A hard Brexit would increase liability risk for EU carriers and freight forwarders, and disputing parties would need to overcome a number of factual and legal hurdles. Before undertaking cross-border transports, carriers are well advised to make clear agreements with senders in order to clarify that customs clearance delays are expected for an unforeseeable duration and request instructions from senders in accordance with the Convention on the Contract for the International Carriage of Goods by Road.
Legal clarity on the exact scope of the criminal and civil liability penalties of the EU Ship Recycling Regulation in Germany and their extent will be reached only when the regulation is transposed into national law. The enforcement provisions are expected to be based on German criminal law and to be comparable with the Waste Shipment Act, which implemented the EU Waste Shipment Regulation.
The Bremen Local Court recently designated a provisional bankruptcy administrator responsible for the assets of three companies belonging to the Zeamarine group. All actors in the maritime industry should check whether they have any dealings or outstanding claims against any of the three Zeamarine companies for which bankruptcy proceedings are now pending.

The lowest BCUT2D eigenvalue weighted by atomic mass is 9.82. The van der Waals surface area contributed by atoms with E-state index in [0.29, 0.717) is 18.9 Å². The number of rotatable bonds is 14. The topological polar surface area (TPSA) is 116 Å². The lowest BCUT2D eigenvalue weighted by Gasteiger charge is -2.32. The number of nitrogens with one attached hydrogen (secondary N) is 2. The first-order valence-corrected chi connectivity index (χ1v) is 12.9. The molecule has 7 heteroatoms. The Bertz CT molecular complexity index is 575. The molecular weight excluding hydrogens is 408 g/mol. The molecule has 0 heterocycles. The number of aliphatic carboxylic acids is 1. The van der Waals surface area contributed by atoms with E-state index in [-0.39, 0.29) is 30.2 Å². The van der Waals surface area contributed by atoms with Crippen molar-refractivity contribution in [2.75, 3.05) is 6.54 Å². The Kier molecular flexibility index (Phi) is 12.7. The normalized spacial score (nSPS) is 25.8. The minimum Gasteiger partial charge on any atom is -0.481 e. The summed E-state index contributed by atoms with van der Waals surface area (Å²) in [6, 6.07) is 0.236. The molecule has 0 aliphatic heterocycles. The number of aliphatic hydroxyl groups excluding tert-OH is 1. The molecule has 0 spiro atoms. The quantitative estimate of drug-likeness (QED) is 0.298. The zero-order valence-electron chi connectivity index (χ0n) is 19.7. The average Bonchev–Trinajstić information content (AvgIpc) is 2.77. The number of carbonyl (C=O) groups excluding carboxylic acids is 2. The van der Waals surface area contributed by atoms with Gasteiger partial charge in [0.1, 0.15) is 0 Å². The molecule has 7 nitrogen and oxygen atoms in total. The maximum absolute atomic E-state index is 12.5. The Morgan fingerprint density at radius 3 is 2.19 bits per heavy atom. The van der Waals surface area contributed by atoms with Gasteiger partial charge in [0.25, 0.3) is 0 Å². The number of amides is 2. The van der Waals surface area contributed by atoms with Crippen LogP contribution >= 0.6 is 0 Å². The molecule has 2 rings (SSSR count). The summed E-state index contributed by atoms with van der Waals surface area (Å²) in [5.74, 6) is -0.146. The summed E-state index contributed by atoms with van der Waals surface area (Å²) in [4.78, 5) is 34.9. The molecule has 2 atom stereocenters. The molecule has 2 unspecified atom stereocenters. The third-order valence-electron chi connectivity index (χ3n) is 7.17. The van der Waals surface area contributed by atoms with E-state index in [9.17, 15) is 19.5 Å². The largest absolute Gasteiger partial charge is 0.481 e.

In a March 2019 case, the Hamburg Higher Regional Court had to decide whether the claimant had a control and inspection duty under the Commercial Code and, if so, to what extent the damage should be reduced for reasons of contributory negligence. The decision clarifies that shippers can rely on carriers to provide a sound transport vehicle.
A recent Higher Regional Court of Dusseldorf decision concerning the partial loss of goods has strengthened the position of carriers. The court found that it is not enough to inform a carrier's driver of the risk of theft only when loading goods, as the carrier will have no time to assess the situation. The notification of risk must be made in good time so that the carrier can make a decision in the normal course of business.
No matter how well goods are packaged and how great the effort of a carrier to consign a delivery in perfect condition to the customer, damage to goods, pallets and packaging cannot always be avoided. If damage occurs, the carrier will quickly be faced with a claim for damages, either from the shipper, the recipient or their insurer. The Federal Court of Justice redefined the calculation of damages in a ruling at the end of 2018.